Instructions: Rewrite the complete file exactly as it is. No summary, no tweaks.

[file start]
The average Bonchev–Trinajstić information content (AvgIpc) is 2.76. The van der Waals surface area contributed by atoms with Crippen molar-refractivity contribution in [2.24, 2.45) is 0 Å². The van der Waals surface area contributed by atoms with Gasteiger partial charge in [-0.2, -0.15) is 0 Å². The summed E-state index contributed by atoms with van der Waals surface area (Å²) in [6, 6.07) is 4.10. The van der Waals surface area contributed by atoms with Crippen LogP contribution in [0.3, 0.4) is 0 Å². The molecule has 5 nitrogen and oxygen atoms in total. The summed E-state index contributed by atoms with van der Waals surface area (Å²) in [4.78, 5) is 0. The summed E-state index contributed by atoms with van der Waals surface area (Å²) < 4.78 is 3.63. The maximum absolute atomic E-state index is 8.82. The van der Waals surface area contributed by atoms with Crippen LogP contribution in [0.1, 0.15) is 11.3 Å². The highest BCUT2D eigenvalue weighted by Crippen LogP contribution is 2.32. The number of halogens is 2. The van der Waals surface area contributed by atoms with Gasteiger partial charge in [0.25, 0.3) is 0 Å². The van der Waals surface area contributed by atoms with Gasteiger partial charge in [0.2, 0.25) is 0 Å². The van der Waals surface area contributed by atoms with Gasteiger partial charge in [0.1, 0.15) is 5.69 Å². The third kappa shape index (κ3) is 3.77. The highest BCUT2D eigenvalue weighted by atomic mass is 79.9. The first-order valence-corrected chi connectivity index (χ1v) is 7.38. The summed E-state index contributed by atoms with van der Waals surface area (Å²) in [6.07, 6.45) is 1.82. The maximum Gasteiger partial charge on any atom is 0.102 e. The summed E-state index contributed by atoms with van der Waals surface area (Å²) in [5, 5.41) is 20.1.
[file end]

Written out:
The average Bonchev–Trinajstić information content (AvgIpc) is 2.76. The van der Waals surface area contributed by atoms with Crippen molar-refractivity contribution in [2.24, 2.45) is 0 Å². The van der Waals surface area contributed by atoms with Gasteiger partial charge in [-0.2, -0.15) is 0 Å². The summed E-state index contributed by atoms with van der Waals surface area (Å²) in [6, 6.07) is 4.10. The van der Waals surface area contributed by atoms with Crippen LogP contribution in [0.3, 0.4) is 0 Å². The molecule has 5 nitrogen and oxygen atoms in total. The summed E-state index contributed by atoms with van der Waals surface area (Å²) in [4.78, 5) is 0. The summed E-state index contributed by atoms with van der Waals surface area (Å²) < 4.78 is 3.63. The maximum absolute atomic E-state index is 8.82. The van der Waals surface area contributed by atoms with Crippen LogP contribution in [0.1, 0.15) is 11.3 Å². The highest BCUT2D eigenvalue weighted by Crippen LogP contribution is 2.32. The number of halogens is 2. The van der Waals surface area contributed by atoms with Gasteiger partial charge in [0.25, 0.3) is 0 Å². The van der Waals surface area contributed by atoms with Gasteiger partial charge in [0.2, 0.25) is 0 Å². The van der Waals surface area contributed by atoms with Gasteiger partial charge in [0.1, 0.15) is 5.69 Å². The third kappa shape index (κ3) is 3.77. The highest BCUT2D eigenvalue weighted by atomic mass is 79.9. The first-order valence-corrected chi connectivity index (χ1v) is 7.38. The summed E-state index contributed by atoms with van der Waals surface area (Å²) in [6.07, 6.45) is 1.82. The maximum Gasteiger partial charge on any atom is 0.102 e. The summed E-state index contributed by atoms with van der Waals surface area (Å²) in [5, 5.41) is 20.1.